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Tighter rules on foreign workers put Singapore's growth at risk

Government struggles to balance economic dynamism with job security

Singapore has created a wealthy and dynamic economy by readily accepting workers from around the world.

SINGAPORE -- Singapore is at risk of undermining the foundation of its economic growth by imposing stricter rules on the hiring of skilled workers from overseas.

The city-state has tightened the criteria that allow companies to hire foreign managers and professionals in response to complaints from Singaporeans that they are losing out in the job market. This has slowed the growth of Singapore's population, the lifeblood of its economic expansion, to near zero. Local companies, for their part, say the new policy has made it difficult for them to hire competent employees.

Singapore has flourished by attracting talent from across the world. Experts warn the country may lose its economic vitality if it becomes less hospitable to foreign workers.

Employment passes, which are issued to foreign managers and professionals are harder to come by these days. "The growth of employment passes slowed to an average of 3,000 a year in the past three years. This is significantly lower than the peak of 32,000 in one year, in 2011," said Lim Swee Say, minister for manpower, on March 6. Lim stressed the government has toughened the criteria for issuing passes to ensure employment opportunities for Singaporeans.

While about 50,000 foreign workers a year received employment permits over the three-year period, nearly as many did not renew them, Lim said.

Singapore has put the stricter rules in place as domestic employment conditions have worsened. Although Singapore added 100,000 jobs a year between 2012 and 2014, the pace slowed to less than one-tenth that over the next three years. The government, fearing rising unemployment and popular discontent, made it harder for overseas workers to get permits.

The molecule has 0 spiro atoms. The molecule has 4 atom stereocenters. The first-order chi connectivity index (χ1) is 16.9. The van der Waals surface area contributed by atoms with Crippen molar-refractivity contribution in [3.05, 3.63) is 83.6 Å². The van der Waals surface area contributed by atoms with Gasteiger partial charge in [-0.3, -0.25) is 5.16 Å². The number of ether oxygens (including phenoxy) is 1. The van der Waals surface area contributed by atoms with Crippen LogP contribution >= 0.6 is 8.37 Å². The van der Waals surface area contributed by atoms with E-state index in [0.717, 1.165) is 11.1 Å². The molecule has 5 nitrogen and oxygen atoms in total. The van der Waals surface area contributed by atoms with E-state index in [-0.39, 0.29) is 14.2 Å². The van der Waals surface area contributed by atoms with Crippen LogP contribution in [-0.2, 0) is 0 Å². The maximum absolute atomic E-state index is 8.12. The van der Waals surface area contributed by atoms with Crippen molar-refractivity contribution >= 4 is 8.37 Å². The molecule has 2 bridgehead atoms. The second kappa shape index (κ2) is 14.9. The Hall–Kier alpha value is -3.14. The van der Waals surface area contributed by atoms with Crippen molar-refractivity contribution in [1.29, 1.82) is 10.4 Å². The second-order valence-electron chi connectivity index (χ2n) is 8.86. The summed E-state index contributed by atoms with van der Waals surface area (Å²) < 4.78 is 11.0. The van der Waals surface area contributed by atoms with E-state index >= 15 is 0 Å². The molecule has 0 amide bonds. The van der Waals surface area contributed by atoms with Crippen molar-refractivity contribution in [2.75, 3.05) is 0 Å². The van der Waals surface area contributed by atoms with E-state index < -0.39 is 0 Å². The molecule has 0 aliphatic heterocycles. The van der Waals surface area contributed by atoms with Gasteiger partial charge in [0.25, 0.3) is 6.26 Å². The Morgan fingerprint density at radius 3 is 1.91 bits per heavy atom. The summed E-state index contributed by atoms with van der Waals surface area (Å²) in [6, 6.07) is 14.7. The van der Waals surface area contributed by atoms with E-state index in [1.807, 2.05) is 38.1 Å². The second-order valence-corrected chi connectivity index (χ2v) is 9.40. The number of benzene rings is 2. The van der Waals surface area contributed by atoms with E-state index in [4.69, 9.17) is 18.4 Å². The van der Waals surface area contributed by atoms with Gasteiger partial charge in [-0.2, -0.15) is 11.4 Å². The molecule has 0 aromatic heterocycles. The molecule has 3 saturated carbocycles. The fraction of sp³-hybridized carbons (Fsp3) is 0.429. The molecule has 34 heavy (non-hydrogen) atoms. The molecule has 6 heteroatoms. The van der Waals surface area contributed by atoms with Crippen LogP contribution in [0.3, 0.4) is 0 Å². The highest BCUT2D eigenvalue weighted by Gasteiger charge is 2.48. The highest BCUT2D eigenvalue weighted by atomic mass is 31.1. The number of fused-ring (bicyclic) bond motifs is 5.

The new policy has had an immediate effect on Singapore's demographics. The country's total fertility rate -- the average number of children borne by a woman over her lifetime -- stands at 1.16, far below the replacement level of 2.1. Singapore has long maintained population growth by accepting large numbers of workers from abroad.

Last year, Singapore's population grew by just 0.1% as the inflow of foreign workers slowed to a trickle. That was its smallest rise since 2003, when the population shrank.

In January, Ravi Menon, managing director of the Monetary Authority of Singapore, issued a warning: "Let us assume that we have zero net immigration starting from this year. The resident working-age population will begin to shrink from around 2020. By 2035, the working-age resident population will possibly decline by a cumulative 3.5%," he said. 

For an economy to grow, it must either increase the size of its workforce or raise productivity. If the influx of foreign workers stops, Singapore will have to rely solely on higher output per worker to sustain economic growth.

In recent years, the government has committed to building an efficient society and sophisticated industries. It may be able to maintain economic growth for a while through higher productivity alone. But some of these productivity gains have come from foreigners, who have brought know-how with them. Some observers worry that Singapore lacks manpower in such high-tech fields as artificial intelligence and robotics. Fewer experts from abroad may leave Singapore behind in these areas.

While the government has recently emphasized job security in its labor policy, it remains aware of the importance of skilled foreign workers. In December 2017, a government-affiliated website, posted a report titled, "Singapore needs foreigners - here's why" that concluded foreign workers do not take jobs from Singaporeans, but rather create them by bringing in needed skills and technology. 

Singapore has maintained a diverse and dynamic society since independence in 1965 by taking in large numbers of immigrants, as the U.S. has. Many of these newcomers have gone on to become citizens. The question of how Singaporeans and their foreign guests can get along better is key to maintaining both Singapore's economic growth and its social values.

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